Something worthy of me
The recipe calls for a half cup of chopped red onion. I stand over the cutting board with the sharpest knife I could find in the drawer, carefully dicing layers of nested, tear-inducing rings.
I do not like to cook. Years of living alone have made dinnertime mostly irrelevant, because to me, the intentional preparation of food usually feels pointless unless there is someone to share it with. For me, this is the most practically difficult part of being single. You can keep your sex and companionship; I’ll mow the lawn and pay my own bills. But cook? On my own, it is very hard to justify.
But my body knows when it’s been fed well and when it’s been failed.
One night, my next-door neighbor rushed me to the E.R. when I was hit with abdominal pain so severe, I couldn’t stand. I had experienced this before (and since, to be honest), but this particular time, adrenaline caused my limbs to convulse; I truly thought I was having a seizure. At the hospital, the doctor gave me fluids, morphine, and a lecture for being bottomed out on nutrients. I guess all of those 6 p.m. Wheat Thins consumed straight from the box while standing at the kitchen counter don’t qualify as nourishment after all.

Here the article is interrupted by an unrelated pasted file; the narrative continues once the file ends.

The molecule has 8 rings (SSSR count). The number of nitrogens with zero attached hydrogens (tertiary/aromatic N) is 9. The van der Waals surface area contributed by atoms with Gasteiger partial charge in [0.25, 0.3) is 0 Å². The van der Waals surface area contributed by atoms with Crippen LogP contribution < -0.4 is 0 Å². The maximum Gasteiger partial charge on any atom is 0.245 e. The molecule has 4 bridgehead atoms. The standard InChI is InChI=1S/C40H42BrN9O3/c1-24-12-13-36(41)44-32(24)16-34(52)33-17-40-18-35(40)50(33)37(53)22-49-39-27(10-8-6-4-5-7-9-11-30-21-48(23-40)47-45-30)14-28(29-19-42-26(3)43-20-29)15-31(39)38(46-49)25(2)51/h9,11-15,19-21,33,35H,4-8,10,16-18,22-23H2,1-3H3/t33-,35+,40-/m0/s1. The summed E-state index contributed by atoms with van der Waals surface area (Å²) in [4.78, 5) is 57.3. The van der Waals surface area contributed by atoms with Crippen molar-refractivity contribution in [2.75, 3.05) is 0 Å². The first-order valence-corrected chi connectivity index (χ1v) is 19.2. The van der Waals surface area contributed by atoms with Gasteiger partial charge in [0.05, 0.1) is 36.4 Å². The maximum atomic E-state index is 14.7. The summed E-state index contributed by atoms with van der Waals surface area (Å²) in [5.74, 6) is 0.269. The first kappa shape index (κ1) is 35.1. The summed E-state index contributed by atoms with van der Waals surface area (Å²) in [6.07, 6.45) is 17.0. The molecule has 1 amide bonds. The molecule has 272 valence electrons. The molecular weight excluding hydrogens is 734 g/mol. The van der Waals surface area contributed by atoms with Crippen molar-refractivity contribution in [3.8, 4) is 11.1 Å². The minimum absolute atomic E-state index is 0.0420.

Since then, I’ve tried to be more intentional about my diet, which means that now — sometimes, most of the time — I cook myself a real dinner.
Food has long been a tangible expression of love, but it can be hard to believe that on my own, by myself, I am worthy of that love. It’s difficult to prioritize one’s own well-being and enjoyment when there are so many other things requiring time and attention: emails to reply to, laundry to fold, copy to write, finances to juggle, a dog to walk. When life crowds in, self-care is often the first thing to be crowded out.
But this is the only body I get. I want to treat myself the way I would my most beloved friend or sweetest companion, gently and generously. If I don’t, who will?
So here in this beautiful kitchen, I chop the onions, and I transfer them to the hot pan to sauté in coconut oil. Adding chicken stock, coconut milk, and turmeric, I stir to make a thick sauce which, when spooned over chicken and vegetables, creates something magic, something nourishing, something worthy of me.